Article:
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APIC, SHEA Seek to Block Infection Disclosure Rules in CA

Cheryl Clark, for HealthLeaders Media, June 8, 2011

For many of the surgical procedures for which patient characteristics would be required to be fully documented, there are extremely few resulting infections at any one hospital.

A San Francisco Superior Court judge declined the plaintiffs' request for an immediate temporary restraining order late last month but agreed to hear arguments on the case June 22. Ralph Montano, spokesman for the CDPH, had no comment. The lawmaker who sponsored the bill, Sen. Elaine Alquist, D-Santa Clara, did not return calls requesting comment.

Alquist named the statute "Niles Law" after the death of 15-year-old Niles Calvin Moss in 2006 because of a hospital acquired infection with a strain of methicillin-resistant staphylococcus aureus.

Rogers says that the CHA supports the state law, but that state officials issuing the requirements included far more surgical procedures than the original law intended.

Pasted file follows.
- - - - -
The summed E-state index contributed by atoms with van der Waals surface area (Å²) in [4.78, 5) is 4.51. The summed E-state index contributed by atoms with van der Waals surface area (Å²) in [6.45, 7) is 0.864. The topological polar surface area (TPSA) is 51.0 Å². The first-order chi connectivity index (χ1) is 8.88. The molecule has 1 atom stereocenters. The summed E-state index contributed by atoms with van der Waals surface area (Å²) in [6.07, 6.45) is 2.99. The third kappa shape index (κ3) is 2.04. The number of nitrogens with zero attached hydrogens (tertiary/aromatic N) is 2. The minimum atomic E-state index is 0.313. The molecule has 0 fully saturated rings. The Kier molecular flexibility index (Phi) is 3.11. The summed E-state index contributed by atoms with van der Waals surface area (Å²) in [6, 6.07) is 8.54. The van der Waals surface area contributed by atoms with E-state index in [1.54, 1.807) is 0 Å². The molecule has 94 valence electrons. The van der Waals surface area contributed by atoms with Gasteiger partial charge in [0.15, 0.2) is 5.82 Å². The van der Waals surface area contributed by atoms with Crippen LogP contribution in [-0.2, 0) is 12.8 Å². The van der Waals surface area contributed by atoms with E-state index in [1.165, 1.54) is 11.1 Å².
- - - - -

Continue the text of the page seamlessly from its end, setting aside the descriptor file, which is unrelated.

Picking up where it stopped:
According to the law, "each health facility shall report quarterly to the department all health-care associated surgical site infections of deep or organ space surgical sites, health-care associated infections of orthopedic surgical sites, cardiac surgical sites, and gastrointestinal surgical sites designated as clean and clean-contaminated, and the number of surgeries involving deep or organ space, and orthopedic, cardiac, and gastrointestinal surgeries designated clean and clean contaminated."

On March 11, CDPH acting deputy director Pam Dickfoss sent hospitals a rule saying they must report surgical site infections for two procedures, hip arthroplasty and heart revascularization procedures, and could choose two others from a list of 14. But on April 27, she sent a correction document that expanded the list to 29 procedures.

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